Methamphetamine Overdose Deaths on the Rise in Indian Country
Several reports have surfaced in recent years that show an alarming trend on Native American reservations and within Indigenous communities across the nation. While methamphetamine addiction and death are on the rise across the country and in all regions, no group or demographic has been as harshly affected as Indigenous communities.
What the Statistics Show
According to a report published by the National Institute on Drug Abuse, methamphetamine overdose deaths surged between 2011 and 2018 in the United States. While the report revealed a sharp rise in meth addiction and death among all demographics, the report’s authors noted American Indians and Alaska Natives had the highest overall death rates.
From 2011 to 2018, meth-related overdose deaths more than quadrupled among Indigenous Americans, from 4.5 deaths per 100,000 people in this demographic to 20.9 deaths per 100,000 people. Such overdose deaths are more than double the next leading demographic for meth overdoses, white Americans, which is at 9.4 deaths for every 100,000 people within that demographic.
According to experts, the meth crisis has been growing for years while being largely sidelined and even ignored by public health officials and policymakers, as most of their focus has been on the opioid epidemic. “While much attention is focused on the opioid crisis, a methamphetamine crisis has been quietly, but actively, gaining steam—particularly among American Indians and Alaska Natives, who are disproportionately affected by several health conditions,” said Nora D. Volkow, M.D., NIDA director and a senior author of the study. “American Indian and Alaska Native populations experience structural disadvantages but have cultural strengths that can be leveraged to prevent methamphetamine use and improve health outcomes for those living with addiction.” Dr. Volkow and others in the field believe that overcoming the crisis of meth-related deaths among Indigenous communities has to become a central focus for health officials and policymakers, as the death rate within that community rivals that of the opioid-related death rate.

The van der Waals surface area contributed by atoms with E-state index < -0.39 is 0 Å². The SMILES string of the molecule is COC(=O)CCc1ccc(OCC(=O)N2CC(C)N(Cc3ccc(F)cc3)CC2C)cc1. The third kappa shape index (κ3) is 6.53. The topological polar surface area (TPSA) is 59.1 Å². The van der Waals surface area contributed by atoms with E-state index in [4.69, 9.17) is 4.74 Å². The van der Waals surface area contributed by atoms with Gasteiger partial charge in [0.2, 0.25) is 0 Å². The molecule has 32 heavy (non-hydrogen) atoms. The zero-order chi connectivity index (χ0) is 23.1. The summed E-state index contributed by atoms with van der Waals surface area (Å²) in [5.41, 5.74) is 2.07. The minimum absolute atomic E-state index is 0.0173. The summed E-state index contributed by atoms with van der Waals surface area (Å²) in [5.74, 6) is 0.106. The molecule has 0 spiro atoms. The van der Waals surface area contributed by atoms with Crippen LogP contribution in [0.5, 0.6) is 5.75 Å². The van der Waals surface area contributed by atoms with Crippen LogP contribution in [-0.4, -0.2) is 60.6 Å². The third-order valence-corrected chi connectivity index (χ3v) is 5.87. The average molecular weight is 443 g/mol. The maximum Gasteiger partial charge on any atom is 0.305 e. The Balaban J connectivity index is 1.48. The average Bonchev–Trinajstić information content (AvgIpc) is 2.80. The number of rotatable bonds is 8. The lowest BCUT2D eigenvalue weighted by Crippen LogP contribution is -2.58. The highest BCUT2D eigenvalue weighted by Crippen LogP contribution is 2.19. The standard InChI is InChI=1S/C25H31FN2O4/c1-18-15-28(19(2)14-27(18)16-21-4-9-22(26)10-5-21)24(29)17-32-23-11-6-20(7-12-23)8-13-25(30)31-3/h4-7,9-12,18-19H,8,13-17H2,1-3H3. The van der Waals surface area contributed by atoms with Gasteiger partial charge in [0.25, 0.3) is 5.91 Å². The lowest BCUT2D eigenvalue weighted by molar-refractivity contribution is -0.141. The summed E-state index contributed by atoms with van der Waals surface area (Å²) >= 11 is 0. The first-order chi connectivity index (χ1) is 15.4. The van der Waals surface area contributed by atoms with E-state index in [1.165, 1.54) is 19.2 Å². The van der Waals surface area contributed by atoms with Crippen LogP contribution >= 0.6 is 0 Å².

“While much attention is focused on the opioid crisis, a methamphetamine crisis has been quietly, but actively, gaining steam—particularly among American Indians and Alaska Natives, who are disproportionately affected by several health conditions.”
The findings are especially alarming because, before 2010, the meth-related death rate for Indigenous communities was much closer to the national average, i.e., in line with or similar to other demographic and ethnic groups. Experts suggest the only way to curb the rise in addiction and death is to provide those addicted with quality, evidence-based treatment. “Identifying populations that have a higher rate of methamphetamine overdose is a crucial step toward curbing the underlying methamphetamine crisis,” said Beth Han, M.D., Ph. D., M.P.H., and a lead NIDA investigator. “By focusing on the unique needs of individuals and developing culturally tailored interventions, we can begin to move away from one-size-fits-all approaches and toward more effective, tailored interventions.”
Meth-Related Deaths are on the Rise… Everywhere
Though meth addiction is having its worst effects within Indigenous communities in Oklahoma, the Plains region, and Alaska, the crisis is touching all other demographics and geographic areas. According to NIDA’s research on drug overdose deaths:
- In 1999, 547 Americans lost their lives to methamphetamine-related overdoses.
- In 2015, 5,716 Americans died from meth overdoses, an alarming increase from 1999.
- About 20,800 people died from meth overdoses in 2020, and about 32,500 died from the drug in 2021, the most recent year for which data is available.
- Much of the increase in meth-related deaths has been the result of dealers mixing highly potent synthetic opioids like fentanyl into the meth supply, creating an extremely addictive but also highly lethal drug.